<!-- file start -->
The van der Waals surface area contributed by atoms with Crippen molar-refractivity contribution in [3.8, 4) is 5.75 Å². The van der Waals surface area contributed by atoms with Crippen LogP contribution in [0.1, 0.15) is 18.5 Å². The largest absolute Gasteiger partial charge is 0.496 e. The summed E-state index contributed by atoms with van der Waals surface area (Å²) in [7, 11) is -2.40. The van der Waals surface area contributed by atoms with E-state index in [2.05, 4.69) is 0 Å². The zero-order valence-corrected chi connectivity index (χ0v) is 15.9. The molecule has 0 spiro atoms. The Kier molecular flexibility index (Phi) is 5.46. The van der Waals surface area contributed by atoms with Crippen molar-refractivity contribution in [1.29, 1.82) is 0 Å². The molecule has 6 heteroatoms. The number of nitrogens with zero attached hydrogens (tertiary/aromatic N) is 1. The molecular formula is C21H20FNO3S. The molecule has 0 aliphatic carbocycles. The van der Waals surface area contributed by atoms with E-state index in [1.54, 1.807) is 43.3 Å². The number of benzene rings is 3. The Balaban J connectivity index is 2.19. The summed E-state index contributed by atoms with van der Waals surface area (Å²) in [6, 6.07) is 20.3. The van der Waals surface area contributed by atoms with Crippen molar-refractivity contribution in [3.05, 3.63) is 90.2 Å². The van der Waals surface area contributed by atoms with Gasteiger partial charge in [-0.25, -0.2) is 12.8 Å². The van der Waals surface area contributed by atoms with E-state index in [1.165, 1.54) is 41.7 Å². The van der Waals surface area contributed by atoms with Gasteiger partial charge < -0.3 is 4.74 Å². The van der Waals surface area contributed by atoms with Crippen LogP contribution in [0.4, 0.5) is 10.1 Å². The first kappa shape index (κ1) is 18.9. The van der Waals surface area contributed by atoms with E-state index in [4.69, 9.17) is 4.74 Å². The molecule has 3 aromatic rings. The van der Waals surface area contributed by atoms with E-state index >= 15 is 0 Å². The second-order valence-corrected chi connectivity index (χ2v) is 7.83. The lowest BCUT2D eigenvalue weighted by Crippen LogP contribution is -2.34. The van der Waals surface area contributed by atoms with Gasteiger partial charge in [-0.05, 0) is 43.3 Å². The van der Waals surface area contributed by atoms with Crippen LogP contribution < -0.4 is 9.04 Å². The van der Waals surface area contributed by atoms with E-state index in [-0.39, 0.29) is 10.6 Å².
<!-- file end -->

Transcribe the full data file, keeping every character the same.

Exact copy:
The van der Waals surface area contributed by atoms with Crippen molar-refractivity contribution in [3.8, 4) is 5.75 Å². The van der Waals surface area contributed by atoms with Crippen LogP contribution in [0.1, 0.15) is 18.5 Å². The largest absolute Gasteiger partial charge is 0.496 e. The summed E-state index contributed by atoms with van der Waals surface area (Å²) in [7, 11) is -2.40. The van der Waals surface area contributed by atoms with E-state index in [2.05, 4.69) is 0 Å². The zero-order valence-corrected chi connectivity index (χ0v) is 15.9. The molecule has 0 spiro atoms. The Kier molecular flexibility index (Phi) is 5.46. The van der Waals surface area contributed by atoms with Crippen molar-refractivity contribution in [1.29, 1.82) is 0 Å². The molecule has 6 heteroatoms. The number of nitrogens with zero attached hydrogens (tertiary/aromatic N) is 1. The molecular formula is C21H20FNO3S. The molecule has 0 aliphatic carbocycles. The van der Waals surface area contributed by atoms with E-state index in [1.54, 1.807) is 43.3 Å². The number of benzene rings is 3. The Balaban J connectivity index is 2.19. The summed E-state index contributed by atoms with van der Waals surface area (Å²) in [6, 6.07) is 20.3. The van der Waals surface area contributed by atoms with Crippen molar-refractivity contribution in [3.05, 3.63) is 90.2 Å². The van der Waals surface area contributed by atoms with Gasteiger partial charge in [-0.25, -0.2) is 12.8 Å². The van der Waals surface area contributed by atoms with E-state index in [1.165, 1.54) is 41.7 Å². The van der Waals surface area contributed by atoms with Gasteiger partial charge < -0.3 is 4.74 Å². The van der Waals surface area contributed by atoms with Crippen LogP contribution in [0.4, 0.5) is 10.1 Å². The first kappa shape index (κ1) is 18.9. The van der Waals surface area contributed by atoms with E-state index in [4.69, 9.17) is 4.74 Å². The molecule has 3 aromatic rings. The van der Waals surface area contributed by atoms with E-state index >= 15 is 0 Å². The second-order valence-corrected chi connectivity index (χ2v) is 7.83. The lowest BCUT2D eigenvalue weighted by Crippen LogP contribution is -2.34. The van der Waals surface area contributed by atoms with Gasteiger partial charge in [-0.05, 0) is 43.3 Å². The van der Waals surface area contributed by atoms with Crippen LogP contribution < -0.4 is 9.04 Å². The van der Waals surface area contributed by atoms with E-state index in [-0.39, 0.29) is 10.6 Å².